Oral Bacteria May Affect Pregnancy Outcome


The oral pathogen Actinomyces naeslundii appears to be associated with shorter gestation resulting in preterm low birth weight, while oral Lactobacillus casei is associated with longer gestation and higher birth weight.

Increased levels of A. naeslundii could account for as much as 4%-6% of preterm low-birth-weight babies, although more research is necessary to confirm causality, said Ananda P. Dasanayake, D.D.S., of the New York University College of Dentistry, and his colleagues (J. Periodontol. 2005;76:171-7).

The epidemiologic study offers one more tantalizing glimpse at the interrelationship between oral health and systemic disease, and points up the importance of dental care during pregnancy.

“It is advisable to tell patients to seek dental care during pregnancy,” Dr. Dasanayake said in an interview. “If they have chronic periodontal disease, that can be treated—usually mechanically, by scaling and root planing, but sometimes with combination therapy that includes antibiotics.”

Dr. Dasanayake and his colleagues compared the presence of oral bacteria during the third trimester and at delivery with pregnancy outcomes in 297 primigravidas. The women's mean age was 20 years; 93% were African American. About 85% had at least a high school education. Saliva samples were obtained by expectoration after chewing on sterile paraffin wax.

Samples were tested for A. naeslundii, L. casei, Streptococcus mutans, Streptococcus sobrinus, Streptococcus sanguinus, and Lactobacillus acidophilus.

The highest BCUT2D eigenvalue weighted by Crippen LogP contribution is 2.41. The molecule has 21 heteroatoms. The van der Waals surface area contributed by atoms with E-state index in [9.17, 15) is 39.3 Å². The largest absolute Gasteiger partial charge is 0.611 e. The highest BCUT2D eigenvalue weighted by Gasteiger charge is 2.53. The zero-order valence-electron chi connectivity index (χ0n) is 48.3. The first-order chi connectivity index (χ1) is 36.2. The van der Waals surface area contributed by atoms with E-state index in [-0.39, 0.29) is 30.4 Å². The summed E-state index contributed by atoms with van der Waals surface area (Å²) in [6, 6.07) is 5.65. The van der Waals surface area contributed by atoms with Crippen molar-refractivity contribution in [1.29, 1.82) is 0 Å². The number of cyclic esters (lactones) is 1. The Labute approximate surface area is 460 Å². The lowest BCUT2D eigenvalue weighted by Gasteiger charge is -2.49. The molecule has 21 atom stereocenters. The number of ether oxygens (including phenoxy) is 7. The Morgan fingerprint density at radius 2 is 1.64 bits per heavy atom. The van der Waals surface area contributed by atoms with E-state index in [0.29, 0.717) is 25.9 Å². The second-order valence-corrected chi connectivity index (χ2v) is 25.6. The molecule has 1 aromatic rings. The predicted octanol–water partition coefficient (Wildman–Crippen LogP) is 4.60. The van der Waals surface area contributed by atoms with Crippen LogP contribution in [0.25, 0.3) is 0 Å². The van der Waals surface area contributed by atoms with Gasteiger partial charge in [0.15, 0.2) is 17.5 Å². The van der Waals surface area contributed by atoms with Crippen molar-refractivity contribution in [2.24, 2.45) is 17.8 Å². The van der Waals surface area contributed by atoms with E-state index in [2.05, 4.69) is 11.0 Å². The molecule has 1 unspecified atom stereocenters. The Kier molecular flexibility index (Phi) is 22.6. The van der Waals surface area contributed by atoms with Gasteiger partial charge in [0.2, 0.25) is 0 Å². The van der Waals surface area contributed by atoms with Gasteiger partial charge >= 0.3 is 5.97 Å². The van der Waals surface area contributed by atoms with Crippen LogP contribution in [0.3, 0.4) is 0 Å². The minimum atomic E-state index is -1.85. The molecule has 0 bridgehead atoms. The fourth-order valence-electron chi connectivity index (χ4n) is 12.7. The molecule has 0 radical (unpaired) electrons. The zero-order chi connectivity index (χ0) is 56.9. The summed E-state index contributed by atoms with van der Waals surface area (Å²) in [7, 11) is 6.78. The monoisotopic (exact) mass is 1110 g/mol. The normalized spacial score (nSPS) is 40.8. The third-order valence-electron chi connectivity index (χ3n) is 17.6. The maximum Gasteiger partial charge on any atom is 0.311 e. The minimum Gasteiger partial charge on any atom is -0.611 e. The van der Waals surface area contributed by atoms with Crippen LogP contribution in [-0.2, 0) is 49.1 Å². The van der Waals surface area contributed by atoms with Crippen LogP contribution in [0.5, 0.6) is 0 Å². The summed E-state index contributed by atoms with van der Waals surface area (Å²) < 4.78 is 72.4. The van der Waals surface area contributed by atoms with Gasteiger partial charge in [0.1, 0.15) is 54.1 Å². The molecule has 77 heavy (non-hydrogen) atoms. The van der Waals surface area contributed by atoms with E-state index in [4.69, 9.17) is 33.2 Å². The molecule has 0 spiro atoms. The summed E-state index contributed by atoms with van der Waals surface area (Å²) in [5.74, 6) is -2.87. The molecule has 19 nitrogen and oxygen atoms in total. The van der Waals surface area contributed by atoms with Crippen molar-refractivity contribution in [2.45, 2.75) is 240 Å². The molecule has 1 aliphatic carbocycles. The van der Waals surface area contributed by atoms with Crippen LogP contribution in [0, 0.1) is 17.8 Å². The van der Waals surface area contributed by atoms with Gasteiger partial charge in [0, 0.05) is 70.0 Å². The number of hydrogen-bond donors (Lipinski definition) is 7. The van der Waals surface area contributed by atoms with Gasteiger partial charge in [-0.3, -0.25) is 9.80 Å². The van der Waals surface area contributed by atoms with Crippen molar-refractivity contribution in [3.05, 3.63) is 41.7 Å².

Most of the women (67%) had normal vaginal deliveries. The average infant birth weight was 3,200 g and average gestational age was 39 weeks. There were 26 low-birth-weight deliveries and 28 preterm deliveries.

In a multivariate analysis, the only bacteria significantly associated with pregnancy outcomes were A. naeslundii and L. casei.

Increasing numbers of A. naeslundii were significantly associated with preterm low birth weight.

For every one-unit increase in A. naeslundii levels, there was a 60-g decrease in birth weight and a 0.17-week decrease in gestational age.

L. casei was associated with increasing gestational age.

Each unit increase in L. casei was associated with a 0.13-week increase in gestational age.

The connection between oral bacteria and preterm birth is biologically plausible, Dr. Dasanayake said.

Infections trigger inflammation and increase cytokines, which in turn can increase prostaglandins and lead to cervical dilation and uterine contraction.

Conversely, oral L. casei—which is associated with the incidence of dental caries—can have a protective effect by colonizing the vagina (migrating via elimination), where it suppresses the growth of pathogenic bacteria and inhibits bacterial vaginosis.

Because of the epidemiologic nature of the study, he said, it was not possible to separate the actual effect of either bacterial level from other contributing factors, such as drug and alcohol use or smoking.

However, two ongoing randomized controlled trials, one in South America and one in the United States, may give more specific information.

“In these studies, pregnant women are randomized into two groups—one group has their periodontal disease treated during pregnancy and one group has it treated after pregnancy,” Dr. Dasanayake said.

He added that several studies, including one of his own, have failed to find any association between oral bacteria and pregnancy outcome.

His study was performed in Sri Lanka with women who did not use tobacco, alcohol, or drugs because of cultural taboos and very low socioeconomic status. No association was seen in this group of women.

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